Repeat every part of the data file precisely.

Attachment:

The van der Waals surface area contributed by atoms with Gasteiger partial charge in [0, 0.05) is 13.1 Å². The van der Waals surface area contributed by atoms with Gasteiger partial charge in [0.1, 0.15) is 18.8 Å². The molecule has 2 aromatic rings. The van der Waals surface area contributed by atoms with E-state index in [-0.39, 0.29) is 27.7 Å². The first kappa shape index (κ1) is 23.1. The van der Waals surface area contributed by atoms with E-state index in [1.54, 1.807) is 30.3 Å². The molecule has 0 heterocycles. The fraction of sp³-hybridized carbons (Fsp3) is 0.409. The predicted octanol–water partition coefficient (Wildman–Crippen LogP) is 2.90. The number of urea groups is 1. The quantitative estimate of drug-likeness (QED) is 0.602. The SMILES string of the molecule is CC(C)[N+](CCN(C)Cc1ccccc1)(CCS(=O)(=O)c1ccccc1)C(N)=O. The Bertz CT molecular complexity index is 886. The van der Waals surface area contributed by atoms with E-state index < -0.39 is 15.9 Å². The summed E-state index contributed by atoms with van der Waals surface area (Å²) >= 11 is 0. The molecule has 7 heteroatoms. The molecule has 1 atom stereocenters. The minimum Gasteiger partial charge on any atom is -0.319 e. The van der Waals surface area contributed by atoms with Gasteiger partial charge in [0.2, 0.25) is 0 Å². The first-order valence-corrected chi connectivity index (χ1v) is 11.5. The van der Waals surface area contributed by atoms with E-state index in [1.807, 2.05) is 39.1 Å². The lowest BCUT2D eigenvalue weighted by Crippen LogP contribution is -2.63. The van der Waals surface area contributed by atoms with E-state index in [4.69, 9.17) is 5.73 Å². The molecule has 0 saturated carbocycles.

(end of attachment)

The van der Waals surface area contributed by atoms with Gasteiger partial charge in [0, 0.05) is 13.1 Å². The van der Waals surface area contributed by atoms with Gasteiger partial charge in [0.1, 0.15) is 18.8 Å². The molecule has 2 aromatic rings. The van der Waals surface area contributed by atoms with E-state index in [-0.39, 0.29) is 27.7 Å². The first kappa shape index (κ1) is 23.1. The van der Waals surface area contributed by atoms with E-state index in [1.54, 1.807) is 30.3 Å². The molecule has 0 heterocycles. The fraction of sp³-hybridized carbons (Fsp3) is 0.409. The predicted octanol–water partition coefficient (Wildman–Crippen LogP) is 2.90. The number of urea groups is 1. The quantitative estimate of drug-likeness (QED) is 0.602. The SMILES string of the molecule is CC(C)[N+](CCN(C)Cc1ccccc1)(CCS(=O)(=O)c1ccccc1)C(N)=O. The Bertz CT molecular complexity index is 886. The van der Waals surface area contributed by atoms with E-state index < -0.39 is 15.9 Å². The summed E-state index contributed by atoms with van der Waals surface area (Å²) >= 11 is 0. The molecule has 7 heteroatoms. The molecule has 1 atom stereocenters. The minimum Gasteiger partial charge on any atom is -0.319 e. The van der Waals surface area contributed by atoms with Gasteiger partial charge in [0.2, 0.25) is 0 Å². The first-order valence-corrected chi connectivity index (χ1v) is 11.5. The van der Waals surface area contributed by atoms with E-state index in [1.807, 2.05) is 39.1 Å². The lowest BCUT2D eigenvalue weighted by Crippen LogP contribution is -2.63. The van der Waals surface area contributed by atoms with E-state index in [4.69, 9.17) is 5.73 Å². The molecule has 0 saturated carbocycles.